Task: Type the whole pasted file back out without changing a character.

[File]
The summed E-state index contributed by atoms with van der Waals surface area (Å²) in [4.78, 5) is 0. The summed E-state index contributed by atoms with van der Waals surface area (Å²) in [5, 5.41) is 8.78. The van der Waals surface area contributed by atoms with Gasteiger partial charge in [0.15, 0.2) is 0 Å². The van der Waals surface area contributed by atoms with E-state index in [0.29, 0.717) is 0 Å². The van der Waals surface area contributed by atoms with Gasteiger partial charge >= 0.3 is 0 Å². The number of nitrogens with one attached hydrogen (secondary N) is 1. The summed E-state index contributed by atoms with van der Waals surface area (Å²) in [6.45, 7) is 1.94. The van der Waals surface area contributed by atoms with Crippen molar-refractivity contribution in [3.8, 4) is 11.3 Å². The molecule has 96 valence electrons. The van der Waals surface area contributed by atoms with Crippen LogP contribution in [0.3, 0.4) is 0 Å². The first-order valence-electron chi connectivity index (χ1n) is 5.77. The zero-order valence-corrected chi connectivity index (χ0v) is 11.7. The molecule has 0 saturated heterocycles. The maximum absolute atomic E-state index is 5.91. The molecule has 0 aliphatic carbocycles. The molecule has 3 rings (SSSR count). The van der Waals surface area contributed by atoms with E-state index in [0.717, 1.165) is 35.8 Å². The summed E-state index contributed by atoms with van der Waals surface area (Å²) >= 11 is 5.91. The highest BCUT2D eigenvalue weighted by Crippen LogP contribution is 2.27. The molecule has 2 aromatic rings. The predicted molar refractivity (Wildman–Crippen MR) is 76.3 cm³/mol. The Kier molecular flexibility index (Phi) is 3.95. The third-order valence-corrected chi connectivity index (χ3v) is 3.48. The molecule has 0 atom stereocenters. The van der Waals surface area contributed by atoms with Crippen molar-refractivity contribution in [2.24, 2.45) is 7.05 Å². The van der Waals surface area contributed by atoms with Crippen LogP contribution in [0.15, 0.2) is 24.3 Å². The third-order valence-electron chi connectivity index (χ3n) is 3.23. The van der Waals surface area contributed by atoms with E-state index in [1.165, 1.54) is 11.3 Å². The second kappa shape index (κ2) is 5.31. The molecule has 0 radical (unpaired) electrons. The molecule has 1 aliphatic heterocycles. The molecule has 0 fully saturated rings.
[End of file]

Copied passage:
The summed E-state index contributed by atoms with van der Waals surface area (Å²) in [4.78, 5) is 0. The summed E-state index contributed by atoms with van der Waals surface area (Å²) in [5, 5.41) is 8.78. The van der Waals surface area contributed by atoms with Gasteiger partial charge in [0.15, 0.2) is 0 Å². The van der Waals surface area contributed by atoms with E-state index in [0.29, 0.717) is 0 Å². The van der Waals surface area contributed by atoms with Gasteiger partial charge >= 0.3 is 0 Å². The number of nitrogens with one attached hydrogen (secondary N) is 1. The summed E-state index contributed by atoms with van der Waals surface area (Å²) in [6.45, 7) is 1.94. The van der Waals surface area contributed by atoms with Crippen molar-refractivity contribution in [3.8, 4) is 11.3 Å². The molecule has 96 valence electrons. The van der Waals surface area contributed by atoms with Crippen LogP contribution in [0.3, 0.4) is 0 Å². The first-order valence-electron chi connectivity index (χ1n) is 5.77. The zero-order valence-corrected chi connectivity index (χ0v) is 11.7. The molecule has 0 saturated heterocycles. The maximum absolute atomic E-state index is 5.91. The molecule has 0 aliphatic carbocycles. The molecule has 3 rings (SSSR count). The van der Waals surface area contributed by atoms with E-state index in [0.717, 1.165) is 35.8 Å². The summed E-state index contributed by atoms with van der Waals surface area (Å²) >= 11 is 5.91. The highest BCUT2D eigenvalue weighted by Crippen LogP contribution is 2.27. The molecule has 2 aromatic rings. The predicted molar refractivity (Wildman–Crippen MR) is 76.3 cm³/mol. The Kier molecular flexibility index (Phi) is 3.95. The third-order valence-corrected chi connectivity index (χ3v) is 3.48. The molecule has 0 atom stereocenters. The van der Waals surface area contributed by atoms with Crippen molar-refractivity contribution in [2.24, 2.45) is 7.05 Å². The van der Waals surface area contributed by atoms with Crippen LogP contribution in [0.15, 0.2) is 24.3 Å². The third-order valence-electron chi connectivity index (χ3n) is 3.23. The van der Waals surface area contributed by atoms with E-state index in [1.165, 1.54) is 11.3 Å². The second kappa shape index (κ2) is 5.31. The molecule has 0 radical (unpaired) electrons. The molecule has 1 aliphatic heterocycles. The molecule has 0 fully saturated rings.